Elk Knob State Park is located in the Blue Ridge Mountains of Watauga County, just north of Boone, North Carolina, and it is one of the newest state parks in the North Carolina park system. The Nature Conservancy in a partnership with several local land owners purchased Elk Knob and 1100 acres of surrounding land and donated it to the state. In 2003, the state designated the area a state park. The Nature Conservancy also purchased additional land in the vicinity and donated some of it to the park to bring it to its current size of 1800 acres. Developers began building in the surrounding mountains and valleys in the 1990’s, and local citizens were concerned that the area’s unique natural formations and ecology would be lost. Thus, they sought the assistance of the Nature Conservancy and the state to ensure that Elk Knob would be preserved in its natural state for future generations.
The most prominent feature of Elk Knob State Park is, of course, Elk Knob, a 5,520 foot mountain. Rittle Knob is also located in the park. Elk Knob is an unusual and peculiar mountain because it is made of amphibolite, a substance also found in a few of the surrounding peaks. Amphibolite contains minerals necessary for the growth of a number of rare and unusual plants. The knob is also where the North Fork New River begins. This stream is part of one of the world’s most ancient river systems. Bears, deer, turkeys, bobcats, ravens, and other wildlife call the park home. Prominent trees include birch, buckeye, maple, and beech. Trees on the summit of Elk Knob are rather small and stunted because of the cool temperatures on the mountain. The area doesn’t appear to have been logged in decades, and some of it has probably never been logged. On clear days, visitors can see Mount Rogers in Virginia, Mount Mitchell in Yancey County, the highest mountain in the eastern part of the country, and Grandfather Mountain, one of the world’s oldest mountains. Peaks in Tennessee are also visible.
Since Elk Knob State Park is so new, it has few amenities for the visitor. There are some limited picnic and grilling areas, but that’s about it except for an entrance road and park office. Camping and camp fires are prohibited, although some people sometimes spent the night on the knob before the state fully staffed the park. Park rangers are now apparently vigorously enforcing the prohibitions against camp fires and camping. Because of lack of funding and a desire to maintain the park in as natural a condition as possible, Elk Knob State Park may never have facilities as extensive as visitors expect in a typical state park. Hiking is one of the few activities that visitors can enjoy. However, even that is difficult. The only way to reach the summit of Elk Knob is to hike up an old, narrow, rocky 1.3 mile timber and fire trail that ascends about 1,000 feet. The hike is very difficult and takes about 40 minutes for experienced hikers in good physical shape to complete. A wider, less strenuous trail is being constructed with volunteer labor, but since construction is intermittent, the park service cannot project a completion date.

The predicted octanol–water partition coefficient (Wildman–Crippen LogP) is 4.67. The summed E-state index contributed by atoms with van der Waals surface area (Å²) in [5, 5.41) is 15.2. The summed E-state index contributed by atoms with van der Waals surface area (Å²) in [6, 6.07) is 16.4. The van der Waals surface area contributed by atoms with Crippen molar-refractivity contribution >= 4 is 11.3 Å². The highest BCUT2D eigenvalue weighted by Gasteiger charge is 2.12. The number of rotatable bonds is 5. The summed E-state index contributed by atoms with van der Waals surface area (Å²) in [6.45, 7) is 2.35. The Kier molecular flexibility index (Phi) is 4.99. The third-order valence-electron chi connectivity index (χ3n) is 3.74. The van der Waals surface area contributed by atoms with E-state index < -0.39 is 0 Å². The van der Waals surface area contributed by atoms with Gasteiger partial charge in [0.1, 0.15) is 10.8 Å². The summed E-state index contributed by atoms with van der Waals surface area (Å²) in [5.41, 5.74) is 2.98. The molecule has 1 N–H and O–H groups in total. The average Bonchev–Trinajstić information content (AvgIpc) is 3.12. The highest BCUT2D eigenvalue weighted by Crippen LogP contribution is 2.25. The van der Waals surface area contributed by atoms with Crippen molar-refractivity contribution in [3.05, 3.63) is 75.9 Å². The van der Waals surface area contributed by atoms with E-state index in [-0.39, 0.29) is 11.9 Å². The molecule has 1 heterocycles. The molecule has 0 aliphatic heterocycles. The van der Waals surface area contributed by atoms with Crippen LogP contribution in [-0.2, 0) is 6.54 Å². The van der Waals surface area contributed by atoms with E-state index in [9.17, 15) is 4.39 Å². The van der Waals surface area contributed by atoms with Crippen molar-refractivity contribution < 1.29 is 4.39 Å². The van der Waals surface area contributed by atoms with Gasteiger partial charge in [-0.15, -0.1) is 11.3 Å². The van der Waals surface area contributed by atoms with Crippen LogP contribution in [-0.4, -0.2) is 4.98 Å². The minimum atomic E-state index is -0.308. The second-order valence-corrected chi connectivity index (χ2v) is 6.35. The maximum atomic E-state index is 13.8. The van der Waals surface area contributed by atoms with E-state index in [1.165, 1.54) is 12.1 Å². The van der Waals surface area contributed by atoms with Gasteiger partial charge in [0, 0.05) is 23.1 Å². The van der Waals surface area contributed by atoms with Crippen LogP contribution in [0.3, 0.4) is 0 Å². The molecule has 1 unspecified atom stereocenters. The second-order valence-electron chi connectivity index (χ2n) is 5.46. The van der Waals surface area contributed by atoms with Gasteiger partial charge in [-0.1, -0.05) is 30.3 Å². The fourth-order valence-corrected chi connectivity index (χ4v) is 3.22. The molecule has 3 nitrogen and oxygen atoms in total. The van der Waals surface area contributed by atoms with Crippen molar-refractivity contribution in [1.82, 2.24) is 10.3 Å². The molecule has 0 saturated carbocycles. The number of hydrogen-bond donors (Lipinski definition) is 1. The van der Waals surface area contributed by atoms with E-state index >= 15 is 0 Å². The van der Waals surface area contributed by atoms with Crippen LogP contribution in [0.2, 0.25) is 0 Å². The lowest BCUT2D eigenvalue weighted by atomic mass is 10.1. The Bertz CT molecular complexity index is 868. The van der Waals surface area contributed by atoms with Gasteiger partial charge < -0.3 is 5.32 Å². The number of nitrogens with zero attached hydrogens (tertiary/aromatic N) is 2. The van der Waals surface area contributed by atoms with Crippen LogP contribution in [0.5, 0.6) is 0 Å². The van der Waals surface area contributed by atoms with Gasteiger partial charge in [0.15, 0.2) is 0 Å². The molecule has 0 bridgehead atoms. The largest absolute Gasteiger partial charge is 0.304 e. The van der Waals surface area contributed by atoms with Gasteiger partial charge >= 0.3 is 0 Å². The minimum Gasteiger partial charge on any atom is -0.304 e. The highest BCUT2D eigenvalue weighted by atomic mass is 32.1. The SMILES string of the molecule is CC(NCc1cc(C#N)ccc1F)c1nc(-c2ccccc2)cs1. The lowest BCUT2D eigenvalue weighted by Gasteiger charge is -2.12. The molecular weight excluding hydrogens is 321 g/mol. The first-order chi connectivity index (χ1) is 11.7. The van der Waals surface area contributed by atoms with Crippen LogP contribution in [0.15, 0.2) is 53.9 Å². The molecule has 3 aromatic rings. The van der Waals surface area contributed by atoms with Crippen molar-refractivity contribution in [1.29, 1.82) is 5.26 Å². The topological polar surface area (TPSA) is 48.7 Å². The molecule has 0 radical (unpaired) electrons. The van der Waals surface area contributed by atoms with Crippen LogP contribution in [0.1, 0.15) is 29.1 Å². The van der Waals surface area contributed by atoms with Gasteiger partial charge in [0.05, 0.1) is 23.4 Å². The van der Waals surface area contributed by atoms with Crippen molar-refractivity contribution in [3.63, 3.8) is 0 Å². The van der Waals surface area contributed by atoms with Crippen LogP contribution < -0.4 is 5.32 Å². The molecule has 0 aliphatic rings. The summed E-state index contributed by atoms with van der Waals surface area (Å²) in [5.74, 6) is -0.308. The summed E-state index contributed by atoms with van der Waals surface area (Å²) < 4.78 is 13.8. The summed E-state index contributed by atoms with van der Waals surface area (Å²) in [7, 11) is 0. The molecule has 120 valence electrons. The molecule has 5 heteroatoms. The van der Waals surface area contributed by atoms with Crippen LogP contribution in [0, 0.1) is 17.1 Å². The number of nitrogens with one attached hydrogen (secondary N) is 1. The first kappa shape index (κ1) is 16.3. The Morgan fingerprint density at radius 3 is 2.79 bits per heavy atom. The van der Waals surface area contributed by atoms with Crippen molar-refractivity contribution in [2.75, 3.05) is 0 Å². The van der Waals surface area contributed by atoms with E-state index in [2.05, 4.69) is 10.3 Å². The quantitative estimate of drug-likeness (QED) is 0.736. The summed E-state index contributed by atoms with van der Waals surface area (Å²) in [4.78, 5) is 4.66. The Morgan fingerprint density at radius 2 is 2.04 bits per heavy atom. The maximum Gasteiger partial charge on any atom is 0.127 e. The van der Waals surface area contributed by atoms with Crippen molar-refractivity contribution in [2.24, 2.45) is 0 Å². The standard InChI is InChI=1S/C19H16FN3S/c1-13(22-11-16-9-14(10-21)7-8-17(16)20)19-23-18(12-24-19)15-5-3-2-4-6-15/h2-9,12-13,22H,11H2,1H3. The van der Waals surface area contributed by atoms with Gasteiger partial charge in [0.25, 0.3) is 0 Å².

Other Things to See and Do at the Park
Elk Knob State Park offers terrific views of fall foliage, which is always a breathtaking sight in the mountains. Festivals are scheduled in the park periodically by students and faculty of Appalachian State University in an effort to preserve some of the region’s mountain culture. Residents of some of the local communities, which have suffered large population declines in recent decades, teach visitors about traditional mountain life and agriculture.
Office phone: 828-297-7261
email address: email@example.com
5564 Meat Camp Road
Todd, NC 28684
Hours of Operation
November-February: 8am to 6pm
September, October, March, April, May: 8am to 8pm
Park Office: 8am to 5pm on weekdays only
The office is closed on state holidays and the Park itself is closed on Christmas Day
There are no fees for visiting the park or using its very limited facilities.